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‘Abuses Of Discretion,’ ‘Operational Failures’: Special Counsel Releases Report Blasting Chicago Prosecutor For Jussie Smollett Deal

   DailyWire.com
CHICAGO, ILLINOIS - MARCH 26: Actor Jussie Smollett after his court appearance at Leighton Courthouse on March 26, 2019 in Chicago, Illinois. This morning in court it was announced that all charges were dropped against the actor. (Photo by Nuccio DiNuzzo/Getty Images)
Nuccio DiNuzzo/Getty Images

A special prosecutor, designed to assess how the Cook County State’s Attorney’s office (CCSAO) handled the Jussie Smollett case, released his report, lambasting Chicago prosecutor Kim Foxx for “abuses of discretion,” “special treatment” and other malfeasance related to Smollett’s alleged hoax hate crime.

Special prosecutor Dan Webb released both a 12-page summary and full, 60-page report of his findings, and though he found no criminal wrongdoing, Webb had plenty to say on Foxx’s office’s decision to allow Smollett to bargain to an unofficial “plea deal” inked outside the boundaries of the legal system, with Foxx’s office dropping 16 charges of lying to Chicago police in return for a mere 16 hours of community service and for forfeiting a $10,000 bond.

The investigation, Webb said in a statement, “did not develop evidence that would support any criminal charges against State’s Attorney Foxx or any individual working at [her office].” But, he added, the investigation  “did develop evidence that establishes substantial abuses of discretion and operational failures.”

In particular, Webb found that Smollett’s sweetheart deal, which did not involve any true plea to a crime (but which did not absolve Smollett of wrongdoing), was not available to all Cook County defendants as Foxx claimed.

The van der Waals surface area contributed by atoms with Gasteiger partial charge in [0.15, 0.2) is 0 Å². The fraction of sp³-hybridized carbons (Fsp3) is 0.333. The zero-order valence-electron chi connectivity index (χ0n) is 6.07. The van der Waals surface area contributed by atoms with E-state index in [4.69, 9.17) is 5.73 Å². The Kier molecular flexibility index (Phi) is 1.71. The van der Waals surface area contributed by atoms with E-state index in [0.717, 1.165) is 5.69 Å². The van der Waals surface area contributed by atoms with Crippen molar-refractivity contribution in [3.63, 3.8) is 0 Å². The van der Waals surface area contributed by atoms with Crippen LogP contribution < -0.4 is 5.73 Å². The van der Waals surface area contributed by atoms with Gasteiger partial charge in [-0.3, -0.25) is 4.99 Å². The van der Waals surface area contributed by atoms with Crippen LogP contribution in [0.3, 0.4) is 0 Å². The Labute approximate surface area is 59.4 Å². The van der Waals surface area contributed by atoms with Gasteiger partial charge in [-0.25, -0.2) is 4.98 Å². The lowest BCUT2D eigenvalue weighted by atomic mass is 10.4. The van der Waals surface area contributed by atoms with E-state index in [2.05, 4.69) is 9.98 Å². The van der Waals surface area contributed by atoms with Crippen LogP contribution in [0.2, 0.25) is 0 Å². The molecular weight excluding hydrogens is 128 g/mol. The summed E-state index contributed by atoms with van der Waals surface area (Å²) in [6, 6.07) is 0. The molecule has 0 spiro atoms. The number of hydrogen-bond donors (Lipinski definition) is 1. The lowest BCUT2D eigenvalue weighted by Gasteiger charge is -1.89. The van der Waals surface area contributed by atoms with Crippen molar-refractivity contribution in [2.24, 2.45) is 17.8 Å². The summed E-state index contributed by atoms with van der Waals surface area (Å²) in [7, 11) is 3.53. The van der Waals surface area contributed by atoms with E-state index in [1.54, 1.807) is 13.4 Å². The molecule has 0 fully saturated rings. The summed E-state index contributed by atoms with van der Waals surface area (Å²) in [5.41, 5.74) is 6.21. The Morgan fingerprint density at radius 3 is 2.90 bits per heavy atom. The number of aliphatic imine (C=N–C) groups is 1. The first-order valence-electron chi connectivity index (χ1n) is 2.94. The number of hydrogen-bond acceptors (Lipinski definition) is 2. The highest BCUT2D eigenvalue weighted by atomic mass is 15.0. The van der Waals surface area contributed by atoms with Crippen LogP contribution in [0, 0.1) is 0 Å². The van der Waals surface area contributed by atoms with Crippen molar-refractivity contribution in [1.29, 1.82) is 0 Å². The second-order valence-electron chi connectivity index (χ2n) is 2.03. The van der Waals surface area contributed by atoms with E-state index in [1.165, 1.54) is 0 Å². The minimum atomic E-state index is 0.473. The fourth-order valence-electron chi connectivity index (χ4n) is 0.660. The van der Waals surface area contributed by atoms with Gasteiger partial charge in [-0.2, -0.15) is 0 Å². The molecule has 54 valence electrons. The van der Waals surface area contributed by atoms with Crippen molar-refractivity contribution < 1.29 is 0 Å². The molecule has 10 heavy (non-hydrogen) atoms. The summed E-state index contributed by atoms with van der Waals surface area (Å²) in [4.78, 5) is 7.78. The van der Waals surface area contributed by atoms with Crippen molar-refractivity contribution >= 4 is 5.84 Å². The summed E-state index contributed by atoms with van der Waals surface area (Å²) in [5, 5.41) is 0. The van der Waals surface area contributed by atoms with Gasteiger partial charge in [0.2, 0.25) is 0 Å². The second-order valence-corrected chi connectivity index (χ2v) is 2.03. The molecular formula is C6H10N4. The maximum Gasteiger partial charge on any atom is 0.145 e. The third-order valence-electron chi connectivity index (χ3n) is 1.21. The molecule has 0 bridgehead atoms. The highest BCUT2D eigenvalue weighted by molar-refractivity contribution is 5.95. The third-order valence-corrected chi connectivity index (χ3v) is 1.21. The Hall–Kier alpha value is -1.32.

“There were not thousands of (or, arguably any) similar cases that the CCSAO resolved in a similar way to the initial Smollett case,” Webb noted. “The CCSAO could not identify any specific similar CCSAO cases in which it relied upon when resolving the Smollett case.”

Foxx told media at the time that the CCSAO had “referred more than 5,700 cases for alternative prosecution. This is not a new or unusual practice.”

Smollett, of course, now famously involved the Chicago Police Department in a two-week investigation into what he termed a racist and homophobic attack outside of his apartment in Chicago’s tony Streeterville neighborhood. Although Smollett claimed to have been accosted by two white men who shouted slurs, punched him in the face, threw a noose around his neck, and departed warning Smollett that Chicago is “MAGA country,” Chicago police could find no evidence of a crime.

They did, however, find evidence that Smollett had orchestrated the crime himself, with the help of two extras he met on the set of his show, “Empire.”

Initially, prosecutors charged Smollett with 16 counts of lying to Chicago police. Weeks later, they dropped the charges without explanation.

WTTW reports that Webb’s investigation into why Foxx’s office suddenly reversed course on Smollett’s case, moving swiftly from a 16-count indictment to a meager, unofficial plea deal, turned up little.

“According to the report, Acting State’s Attorney Joseph Magats and Lead Prosecutor Risa Lanier did not learn any new evidence from the time the initial charges were filed against Smollett to warrant the eventual dismissal,” WTTW says. “During his investigation, Webb found those in charge of the case had ‘significantly and meaningfully divergent explanations’ of how that decision was made and who negotiated the terms of dismissal.”

Webb, in his report, also criticized Foxx’s decision to step away from the Smollett case and allow an assistant state’s attorney to handle matters instead of asking the court to appoint a special prosecutor and accused Foxx of making “false” statements to the media in regards to this “major legal defect.” He found no evidence of deliberate wrongdoing in Foxx’s communications with Tina Tchen, who, according to text messages obtained by local news outlets, was lobbying Foxx to refer Smollett’s case to federal authorities at the behest of Smollett’s family.

Foxx’s office seized on Webb’s decision not to charge Foxx with “any criminal charges based on bribery, failure to report a bribe, official misconduct, obstruction of justice, perjury, or any other criminal statute.”

The case, though, is not over for Smollett, who will face several charges of obstructing justice later this year. The same special prosecutor who issued Monday’s findings revived the case against Smollett in February.

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